Controversy and confusion are growing about President Joe Biden's meeting this week with Pope Francis, as the distance widens between conservative U.S. bishops who want to keep Biden from being able to receive communion because he supports abortion rights, and the pope, who Biden says told him he is a "good Catholic."
"As far as the meeting with the pope, I am still waiting for the Vatican to confirm what President Biden said was told to him, about abortion and communion," former Rep. Pete King, R-N.Y., told Newsmax's "The Count" Saturday. "You notice that the Vatican when they put out their version of what happened, they didn't mention that at all."
According to the Vatican's statement after the meeting, the two men discussed "care of the planet," healthcare, the pandemic, refugees, migrants, and "the protection of human rights, including freedom of religion and conscience," reports NBC News.
Biden, likewise, said the topic of abortion never came up.
But at the same time, King said, if Pope Francis did say anything about the controversial topic, King said he doubts the pontiff would want to make that public.
"It just does not sound like the type of thing that the pope would be saying to the president," King told host Joe Pinion. "First of all saying, he is a good Catholic. I don't know how you know who's good and who's bad. Generally among Catholics, we don't say that I'm good
"It's really up to God to decide."
And as far as the pope saying specifically that Biden could receive communion, "he must realize the implications of saying it in a way that Joe Biden can repeat it so casually," King said. "This is a deeply theological and moral issue, and I doubt the pope would have said it that directly."
When asked Friday if the topic of abortion came up, Biden, the second Catholic president in the United States, told reporters he and the pope "just talked about the fact he was happy that I was a good Catholic and I should keep receiving communion."
Biden received communion at St. Patrick's Church in Rome on Saturday, which was seen as significant because the pope is also technically the bishop there. Biden and first lady Jill Biden attended the Mass along with about 30 other people, reports Fox News.
Father Leo Patalinghug, the founder of PlatingGrace.com, told Newsmax on Saturday that while he is not a "judge of anyone's heart and soul," and cannot confirm what was said between Biden and the pope.
"We have no idea if the Holy Father actually said 'I want to talk to you about abortion, and respecting life when it's most vulnerable," Patalinghug said. "We do know the Holy Father has definitively spoken out against the greatest travesty, which is abortion, and it's always seemingly connected to whether or not someone should be able to receive communion, which is the highest form of worship. And so you have the worst sin in the highest form of worship."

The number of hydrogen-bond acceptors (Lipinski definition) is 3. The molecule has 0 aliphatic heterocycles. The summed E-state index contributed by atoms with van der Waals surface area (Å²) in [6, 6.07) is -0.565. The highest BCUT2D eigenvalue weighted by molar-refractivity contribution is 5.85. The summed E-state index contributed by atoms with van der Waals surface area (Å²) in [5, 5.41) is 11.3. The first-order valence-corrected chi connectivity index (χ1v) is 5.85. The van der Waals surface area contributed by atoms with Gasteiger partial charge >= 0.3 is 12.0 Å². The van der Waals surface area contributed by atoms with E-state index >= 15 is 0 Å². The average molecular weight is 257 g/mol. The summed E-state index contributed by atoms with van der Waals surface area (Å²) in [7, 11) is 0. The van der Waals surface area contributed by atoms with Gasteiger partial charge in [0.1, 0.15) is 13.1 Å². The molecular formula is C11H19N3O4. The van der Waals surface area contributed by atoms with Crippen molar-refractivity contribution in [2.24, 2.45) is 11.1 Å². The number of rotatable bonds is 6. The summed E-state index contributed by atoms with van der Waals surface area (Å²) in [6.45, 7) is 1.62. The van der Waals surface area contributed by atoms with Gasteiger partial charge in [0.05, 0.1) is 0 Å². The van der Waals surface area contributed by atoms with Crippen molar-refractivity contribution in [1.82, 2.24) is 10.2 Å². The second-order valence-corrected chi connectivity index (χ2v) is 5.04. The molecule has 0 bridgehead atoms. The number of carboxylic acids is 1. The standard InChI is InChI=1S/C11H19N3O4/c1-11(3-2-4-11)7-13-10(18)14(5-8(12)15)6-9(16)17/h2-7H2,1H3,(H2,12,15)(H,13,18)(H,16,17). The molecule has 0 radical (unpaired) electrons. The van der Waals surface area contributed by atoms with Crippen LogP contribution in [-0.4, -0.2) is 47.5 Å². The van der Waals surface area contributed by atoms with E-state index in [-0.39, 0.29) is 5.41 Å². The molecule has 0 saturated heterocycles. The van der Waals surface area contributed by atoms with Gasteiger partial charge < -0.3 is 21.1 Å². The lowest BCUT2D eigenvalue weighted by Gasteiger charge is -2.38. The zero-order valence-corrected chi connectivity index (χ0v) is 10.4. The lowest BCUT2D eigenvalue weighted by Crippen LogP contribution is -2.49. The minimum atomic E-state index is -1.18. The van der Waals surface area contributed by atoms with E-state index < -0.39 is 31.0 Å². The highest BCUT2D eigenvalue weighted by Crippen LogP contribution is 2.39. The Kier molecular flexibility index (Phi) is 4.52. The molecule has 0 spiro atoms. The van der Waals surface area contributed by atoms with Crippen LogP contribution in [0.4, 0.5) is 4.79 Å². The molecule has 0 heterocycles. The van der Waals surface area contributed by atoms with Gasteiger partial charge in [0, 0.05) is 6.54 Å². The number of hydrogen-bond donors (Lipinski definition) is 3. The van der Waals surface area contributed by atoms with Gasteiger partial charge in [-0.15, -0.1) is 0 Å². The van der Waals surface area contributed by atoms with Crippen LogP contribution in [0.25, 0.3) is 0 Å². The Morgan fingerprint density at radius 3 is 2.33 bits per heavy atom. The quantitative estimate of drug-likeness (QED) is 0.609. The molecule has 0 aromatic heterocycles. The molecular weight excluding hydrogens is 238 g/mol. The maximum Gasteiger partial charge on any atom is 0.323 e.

Last month, Pope Francis called on bishops to use "compassion and tenderness" with Catholic politicians who are in support of abortion rights, commenting that "communion is not a prize for the perfect. Communion is a gift, the presence of Jesus and his Church."
Conservative U.S. Catholic bishops, who have been calling over the past year to stop Biden from receiving communion, voiced their outrage over the news coming from Pope Francis' meeting with Biden, even before the president said the pope told him he could observe the sacrament, reports the National Catholic Register.
They also questioned Francis' decision to grant a private audience to the pro-choice Biden.
"I fear that the Church has lost its prophetic voice," tweeted Bishop Thomas Tobin of Providence, Rhode Island. "Where are the John the Baptists who will confront the Herods of our day?"
Earlier, Tobin wrote Biden's "persistent support of abortion is an embarrassment for the Church and a scandal to the world."
Cardinal Raymond Burke, a conservative who has strongly criticized the pope since he removed him from his post at the Vatican in 2014, asked Twitter followers to "pray for the Church in the USA and in every nation, that she will be faithful and clear in defending the sanctity of the Holy Eucharist and safeguarding the souls of Catholic politicians who would grievously violate the moral law."
In a letter posted to his website, Cardinal Burke insists that Catholic politicians who support abortion are, as a matter of Church law, ineligible to receive communion. He says the Pope cannot change this teaching.
Another Vatican Cardinal, Gerhard Muller, told Newsmax in an interview shortly before the Pope’s meeting with Biden that no pro-abortion politician can, in good standing, receive communion.
One cannot contradict this teaching, he said, and at the ''same time receive his body and his blood.''
Biden’s alleged comment about the Pope’s acceptance of him was so incredulous a number of Catholic leaders believe he may have made it up.
In a statement issued Friday, Catholic League President Bill Donohue called Biden a “pathological liar.”
The meeting between Biden and the pope was held three days before the U.S. Supreme Court is to hear the first of two major cases that challenge state laws that limit abortion rights.
Sandy Fitzgerald ✉
Sandy Fitzgerald has more than three decades in journalism and serves as a general assignment writer for Newsmax covering news, media, and politics.
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